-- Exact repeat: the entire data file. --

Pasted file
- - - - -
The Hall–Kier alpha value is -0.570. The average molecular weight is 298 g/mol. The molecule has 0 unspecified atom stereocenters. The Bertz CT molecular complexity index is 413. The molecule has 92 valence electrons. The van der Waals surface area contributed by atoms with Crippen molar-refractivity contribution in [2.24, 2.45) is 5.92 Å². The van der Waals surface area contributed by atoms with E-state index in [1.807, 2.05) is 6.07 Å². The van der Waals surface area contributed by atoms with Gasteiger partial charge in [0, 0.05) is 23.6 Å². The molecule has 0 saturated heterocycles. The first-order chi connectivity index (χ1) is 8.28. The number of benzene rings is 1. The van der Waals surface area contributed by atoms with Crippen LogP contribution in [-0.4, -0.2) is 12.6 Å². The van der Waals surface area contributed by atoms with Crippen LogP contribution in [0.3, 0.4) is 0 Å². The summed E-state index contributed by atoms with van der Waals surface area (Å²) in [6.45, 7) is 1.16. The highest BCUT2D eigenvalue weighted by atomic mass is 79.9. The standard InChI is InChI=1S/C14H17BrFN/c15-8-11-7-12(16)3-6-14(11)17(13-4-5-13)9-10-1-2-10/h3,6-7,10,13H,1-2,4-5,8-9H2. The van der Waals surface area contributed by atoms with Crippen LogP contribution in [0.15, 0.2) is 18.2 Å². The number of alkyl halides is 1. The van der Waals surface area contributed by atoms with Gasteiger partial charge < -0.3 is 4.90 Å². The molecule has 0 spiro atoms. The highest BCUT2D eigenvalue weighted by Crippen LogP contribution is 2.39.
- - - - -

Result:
The Hall–Kier alpha value is -0.570. The average molecular weight is 298 g/mol. The molecule has 0 unspecified atom stereocenters. The Bertz CT molecular complexity index is 413. The molecule has 92 valence electrons. The van der Waals surface area contributed by atoms with Crippen molar-refractivity contribution in [2.24, 2.45) is 5.92 Å². The van der Waals surface area contributed by atoms with E-state index in [1.807, 2.05) is 6.07 Å². The van der Waals surface area contributed by atoms with Gasteiger partial charge in [0, 0.05) is 23.6 Å². The molecule has 0 saturated heterocycles. The first-order chi connectivity index (χ1) is 8.28. The number of benzene rings is 1. The van der Waals surface area contributed by atoms with Crippen LogP contribution in [-0.4, -0.2) is 12.6 Å². The van der Waals surface area contributed by atoms with Crippen LogP contribution in [0.3, 0.4) is 0 Å². The summed E-state index contributed by atoms with van der Waals surface area (Å²) in [6.45, 7) is 1.16. The highest BCUT2D eigenvalue weighted by atomic mass is 79.9. The standard InChI is InChI=1S/C14H17BrFN/c15-8-11-7-12(16)3-6-14(11)17(13-4-5-13)9-10-1-2-10/h3,6-7,10,13H,1-2,4-5,8-9H2. The van der Waals surface area contributed by atoms with Crippen LogP contribution in [0.15, 0.2) is 18.2 Å². The number of alkyl halides is 1. The van der Waals surface area contributed by atoms with Gasteiger partial charge < -0.3 is 4.90 Å². The molecule has 0 spiro atoms. The highest BCUT2D eigenvalue weighted by Crippen LogP contribution is 2.39.